Nice Girls Do was centred around an C18th landscape garden so of course I had to describe it, so the reader could get an idea of what it was like. It was a complicated lay out within a steep sided valley, based on a real garden that I'd visited plus my own twiddly bits added on, and I wrote it all out in great detail - down here for fifty feet, along there until a sharp right hand turn, zigzagging down the valley, up six steps then along a bit then curving to the left...
No one in my writing group had a clue what I was going on about. They were trying to visualise this 3-D description and getting hugely lost but more than that, they were struggling to remember all the details because that level of detail implied that it was all important information that they'd need later on.
It was a great lesson for me. It didn't matter at all if the readers could visualise the garden exactly as I saw it, all that mattered was that they had a visual image. I could have written, 'it's very overgrown and in a valley with a lake at the bottom' and that would have been enough detail for the reader to imagine the garden.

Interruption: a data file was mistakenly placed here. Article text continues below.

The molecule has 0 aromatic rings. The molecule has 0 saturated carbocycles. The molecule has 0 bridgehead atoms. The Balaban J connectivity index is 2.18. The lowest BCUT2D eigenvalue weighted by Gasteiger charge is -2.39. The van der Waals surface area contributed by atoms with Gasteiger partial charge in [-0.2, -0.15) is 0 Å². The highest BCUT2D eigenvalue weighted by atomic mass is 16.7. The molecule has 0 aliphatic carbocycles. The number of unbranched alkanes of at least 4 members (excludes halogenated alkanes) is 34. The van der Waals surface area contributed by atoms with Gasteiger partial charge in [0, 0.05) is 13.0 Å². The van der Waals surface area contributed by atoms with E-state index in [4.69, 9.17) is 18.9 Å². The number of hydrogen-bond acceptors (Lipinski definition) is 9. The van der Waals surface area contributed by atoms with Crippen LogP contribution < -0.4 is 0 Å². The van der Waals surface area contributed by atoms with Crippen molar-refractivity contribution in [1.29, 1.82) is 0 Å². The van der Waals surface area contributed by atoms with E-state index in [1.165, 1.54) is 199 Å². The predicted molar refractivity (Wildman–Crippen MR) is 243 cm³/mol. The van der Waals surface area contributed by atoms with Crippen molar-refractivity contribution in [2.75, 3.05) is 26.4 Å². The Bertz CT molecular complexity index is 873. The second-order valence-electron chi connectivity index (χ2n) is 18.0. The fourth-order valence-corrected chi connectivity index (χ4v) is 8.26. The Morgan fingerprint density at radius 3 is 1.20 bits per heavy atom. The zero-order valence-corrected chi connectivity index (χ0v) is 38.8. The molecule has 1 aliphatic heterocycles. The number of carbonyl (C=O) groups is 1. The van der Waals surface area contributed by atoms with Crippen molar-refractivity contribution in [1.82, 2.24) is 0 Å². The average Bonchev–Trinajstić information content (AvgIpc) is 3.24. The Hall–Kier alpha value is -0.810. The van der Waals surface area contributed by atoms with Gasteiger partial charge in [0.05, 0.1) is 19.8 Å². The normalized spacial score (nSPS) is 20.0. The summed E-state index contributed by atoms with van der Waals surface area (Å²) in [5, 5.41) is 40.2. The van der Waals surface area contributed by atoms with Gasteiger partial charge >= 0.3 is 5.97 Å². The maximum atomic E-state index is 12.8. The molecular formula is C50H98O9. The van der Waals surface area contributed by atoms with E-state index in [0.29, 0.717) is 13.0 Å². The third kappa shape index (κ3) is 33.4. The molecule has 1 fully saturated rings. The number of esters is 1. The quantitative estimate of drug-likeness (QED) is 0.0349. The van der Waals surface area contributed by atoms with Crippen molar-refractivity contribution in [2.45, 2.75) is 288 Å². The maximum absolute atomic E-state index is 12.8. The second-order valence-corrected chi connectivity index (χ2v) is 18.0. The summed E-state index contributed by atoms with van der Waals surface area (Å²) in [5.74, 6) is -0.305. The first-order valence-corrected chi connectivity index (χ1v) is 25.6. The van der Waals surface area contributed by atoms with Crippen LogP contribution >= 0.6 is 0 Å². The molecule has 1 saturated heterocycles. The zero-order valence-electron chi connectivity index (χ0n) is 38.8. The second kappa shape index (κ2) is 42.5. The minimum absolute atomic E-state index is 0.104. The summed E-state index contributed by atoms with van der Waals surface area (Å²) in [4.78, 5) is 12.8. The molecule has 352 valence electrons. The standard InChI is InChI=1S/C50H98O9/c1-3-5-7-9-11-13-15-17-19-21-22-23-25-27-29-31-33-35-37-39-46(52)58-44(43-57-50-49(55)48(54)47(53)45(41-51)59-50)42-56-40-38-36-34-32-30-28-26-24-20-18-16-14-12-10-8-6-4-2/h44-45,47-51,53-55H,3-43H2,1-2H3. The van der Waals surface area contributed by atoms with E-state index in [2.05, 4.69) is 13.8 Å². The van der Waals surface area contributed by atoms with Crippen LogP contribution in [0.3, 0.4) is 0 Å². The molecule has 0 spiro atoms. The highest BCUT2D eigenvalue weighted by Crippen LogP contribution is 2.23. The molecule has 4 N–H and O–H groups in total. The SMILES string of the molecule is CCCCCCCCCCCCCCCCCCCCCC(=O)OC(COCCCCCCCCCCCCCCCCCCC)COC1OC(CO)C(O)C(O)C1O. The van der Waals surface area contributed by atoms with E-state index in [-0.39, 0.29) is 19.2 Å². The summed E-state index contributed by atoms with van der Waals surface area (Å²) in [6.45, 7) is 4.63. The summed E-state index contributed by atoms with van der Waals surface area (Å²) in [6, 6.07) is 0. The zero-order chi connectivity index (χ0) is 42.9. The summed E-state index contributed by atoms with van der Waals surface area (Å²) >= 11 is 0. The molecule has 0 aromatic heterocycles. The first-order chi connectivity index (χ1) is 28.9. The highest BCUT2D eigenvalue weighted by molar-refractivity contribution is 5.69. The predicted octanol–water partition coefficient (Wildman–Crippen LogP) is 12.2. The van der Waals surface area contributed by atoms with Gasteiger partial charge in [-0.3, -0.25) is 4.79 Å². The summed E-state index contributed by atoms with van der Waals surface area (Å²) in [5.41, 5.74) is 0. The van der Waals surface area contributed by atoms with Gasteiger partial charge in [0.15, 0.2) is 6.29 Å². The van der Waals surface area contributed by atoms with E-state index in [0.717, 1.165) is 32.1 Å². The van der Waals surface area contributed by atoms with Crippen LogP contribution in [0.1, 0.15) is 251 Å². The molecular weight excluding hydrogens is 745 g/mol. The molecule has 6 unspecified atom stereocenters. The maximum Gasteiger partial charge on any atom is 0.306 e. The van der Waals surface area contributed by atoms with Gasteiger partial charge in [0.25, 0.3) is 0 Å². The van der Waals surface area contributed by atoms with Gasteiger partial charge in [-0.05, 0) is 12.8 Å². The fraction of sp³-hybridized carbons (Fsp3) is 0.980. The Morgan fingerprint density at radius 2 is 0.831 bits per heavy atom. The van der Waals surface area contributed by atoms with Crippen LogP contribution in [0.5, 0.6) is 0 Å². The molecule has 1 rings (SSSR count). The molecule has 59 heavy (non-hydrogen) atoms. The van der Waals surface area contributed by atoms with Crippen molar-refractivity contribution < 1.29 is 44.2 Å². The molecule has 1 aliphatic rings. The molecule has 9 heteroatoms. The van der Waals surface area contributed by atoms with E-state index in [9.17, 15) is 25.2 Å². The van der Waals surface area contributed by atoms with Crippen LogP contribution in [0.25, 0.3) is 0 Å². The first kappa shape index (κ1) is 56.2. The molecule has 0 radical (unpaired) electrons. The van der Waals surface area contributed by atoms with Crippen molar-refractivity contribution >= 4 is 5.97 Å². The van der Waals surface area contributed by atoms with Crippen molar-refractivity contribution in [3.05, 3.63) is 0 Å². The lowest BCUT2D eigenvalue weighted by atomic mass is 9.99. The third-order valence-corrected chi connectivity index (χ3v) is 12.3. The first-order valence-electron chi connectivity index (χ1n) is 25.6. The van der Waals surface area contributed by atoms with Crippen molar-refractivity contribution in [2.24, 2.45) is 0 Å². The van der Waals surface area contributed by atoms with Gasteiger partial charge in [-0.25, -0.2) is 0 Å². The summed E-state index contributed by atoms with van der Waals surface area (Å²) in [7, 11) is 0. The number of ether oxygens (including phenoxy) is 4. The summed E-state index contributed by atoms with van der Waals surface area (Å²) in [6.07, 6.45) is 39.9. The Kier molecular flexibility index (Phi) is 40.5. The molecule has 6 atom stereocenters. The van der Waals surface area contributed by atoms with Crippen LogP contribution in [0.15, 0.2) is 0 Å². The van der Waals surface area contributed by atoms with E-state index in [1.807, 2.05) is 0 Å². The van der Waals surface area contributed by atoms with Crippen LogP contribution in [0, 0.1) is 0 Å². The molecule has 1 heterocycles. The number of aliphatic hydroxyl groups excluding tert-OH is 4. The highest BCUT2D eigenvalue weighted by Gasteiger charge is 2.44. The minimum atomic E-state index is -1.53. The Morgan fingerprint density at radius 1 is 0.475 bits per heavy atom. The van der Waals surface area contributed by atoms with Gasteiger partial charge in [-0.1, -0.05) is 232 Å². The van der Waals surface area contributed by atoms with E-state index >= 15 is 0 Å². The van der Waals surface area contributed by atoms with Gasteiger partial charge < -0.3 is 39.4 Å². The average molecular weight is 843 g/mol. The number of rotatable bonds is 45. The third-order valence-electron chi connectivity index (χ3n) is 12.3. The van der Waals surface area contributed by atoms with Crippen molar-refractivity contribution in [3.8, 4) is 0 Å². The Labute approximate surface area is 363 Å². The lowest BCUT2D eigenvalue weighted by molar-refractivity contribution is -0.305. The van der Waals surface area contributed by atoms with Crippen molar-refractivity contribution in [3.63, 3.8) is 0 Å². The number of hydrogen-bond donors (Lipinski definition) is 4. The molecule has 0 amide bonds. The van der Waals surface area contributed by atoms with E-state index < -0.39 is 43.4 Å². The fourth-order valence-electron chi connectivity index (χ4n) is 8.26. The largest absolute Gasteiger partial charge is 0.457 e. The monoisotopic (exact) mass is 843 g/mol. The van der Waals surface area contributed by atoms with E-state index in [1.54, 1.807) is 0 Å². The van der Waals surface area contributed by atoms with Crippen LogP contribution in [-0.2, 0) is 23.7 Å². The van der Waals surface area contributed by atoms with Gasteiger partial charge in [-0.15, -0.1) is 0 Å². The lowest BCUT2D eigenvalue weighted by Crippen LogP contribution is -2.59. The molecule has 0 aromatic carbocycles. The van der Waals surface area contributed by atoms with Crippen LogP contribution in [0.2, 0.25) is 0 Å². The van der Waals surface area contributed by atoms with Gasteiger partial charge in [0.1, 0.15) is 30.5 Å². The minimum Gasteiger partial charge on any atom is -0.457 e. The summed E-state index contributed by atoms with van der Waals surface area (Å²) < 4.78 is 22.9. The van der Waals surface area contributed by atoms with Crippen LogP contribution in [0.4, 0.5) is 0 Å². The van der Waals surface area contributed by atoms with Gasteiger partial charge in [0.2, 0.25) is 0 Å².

But not enough detail for the garden to seem real. You need some specific details - the smaller the better - for a place or thing to seem real. It's that specific garden, not any old generic garden. The trick is to concentrate on atmospheric details - the scent of decaying leaves on the path, the play of sun light through the gently swaying branches - rather than any detail that involves measurement or the reader having to work something out - along fifty feet, down eight steps, north of the summer house.
It's not really a question of too much detail or too little detail, it's more the sort of detail. Quality, not quantity.